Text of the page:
How One Artist Is Painting 5,500 of the Dogs Who Never Found Homes
How many dogs are euthanized in shelters every year? It's impossible to get a truly accurate count, even if you restrict yourself to the United States, and in a way, the question is meaningless. At a certain point, the numbers blur together and become abstractions. As an old truism says (often misattributed to Josef Stalin), "A single death is a tragedy. A million is a statistic."
Since 2011, Mark Barone and Marina Dervan have been engaged in an art project called An Act of Dog that strives to make the numbers less abstract and give them heft. They started with a statistic: that 5,500 dogs are euthanized in shelters every day, a total of about 2 million per year. (The source of An Act of Dog's statistics is unknown, but they're not far from those of the Humane Society, which estimates that three to four million dogs and cats are euthanized annually by shelters.)
To memorialize those lives, Barone has been painting the portraits of 5,500 dogs who have been euthanized in US shelters. So far, he's painted over 4,000 portraits. That includes a special set of 19 paintings that depict dogs that were euthanized by Safe Haven Animal Sanctuary, a no-kill shelter in Delaware which closed in November. Although most of the dogs were given to other shelters or rescue groups, the 19 were put down because Safe Haven considered them "unsuitable for adoption."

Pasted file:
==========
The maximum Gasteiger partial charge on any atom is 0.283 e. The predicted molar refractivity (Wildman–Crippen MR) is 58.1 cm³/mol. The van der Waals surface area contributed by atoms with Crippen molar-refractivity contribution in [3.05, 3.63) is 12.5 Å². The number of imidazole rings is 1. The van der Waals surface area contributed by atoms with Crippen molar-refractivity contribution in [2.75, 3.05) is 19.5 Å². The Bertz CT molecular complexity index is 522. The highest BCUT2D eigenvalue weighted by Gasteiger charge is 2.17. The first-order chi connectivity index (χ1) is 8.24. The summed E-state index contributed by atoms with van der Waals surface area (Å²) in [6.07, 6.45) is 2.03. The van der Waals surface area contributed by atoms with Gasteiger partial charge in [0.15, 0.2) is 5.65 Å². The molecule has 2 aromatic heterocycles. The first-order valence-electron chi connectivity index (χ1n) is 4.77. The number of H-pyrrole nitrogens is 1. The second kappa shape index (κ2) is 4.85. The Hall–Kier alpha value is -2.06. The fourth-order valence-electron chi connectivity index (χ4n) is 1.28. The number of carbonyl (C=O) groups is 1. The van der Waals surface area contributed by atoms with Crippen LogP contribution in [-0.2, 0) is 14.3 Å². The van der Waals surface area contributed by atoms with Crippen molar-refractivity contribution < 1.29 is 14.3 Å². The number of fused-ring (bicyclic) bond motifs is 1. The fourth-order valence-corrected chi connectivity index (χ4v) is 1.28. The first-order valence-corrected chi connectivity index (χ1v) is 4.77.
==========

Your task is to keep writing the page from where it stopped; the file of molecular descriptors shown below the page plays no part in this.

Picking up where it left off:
The goal is much more than one of representation. While the paintings themselves constitute a museum and a memorial, the organization does fundraising for no-kill shelters and other methods that they hope will keep dogs alive. Their goal is to amass $20 million. According to an interview with HLN, Barone and Dervan have already used their own retirement funds on making An Act of Dog a reality.
"The art will be here long after I'm gone," Barone told HLN. "The dogs that were killed become part of the solution. Art speaks volumes. That's why we had to do this."
Although the numbers of dogs euthanized by shelters seem huge, it's worthwhile to also remember how much they've declined in recent years. The Humane Society of the United States estimates that in the 1970s, shelters were euthanizing 12 to 20 million dogs and cats per year, and that Americans owned 67 million. Now, American homes have about 35 million pets, and the HSUS estimates that shelters euthanize 2.7 animals. That's a huge change in a few decades, even if we still have a long way to go.
HLN.com and An Act of Dog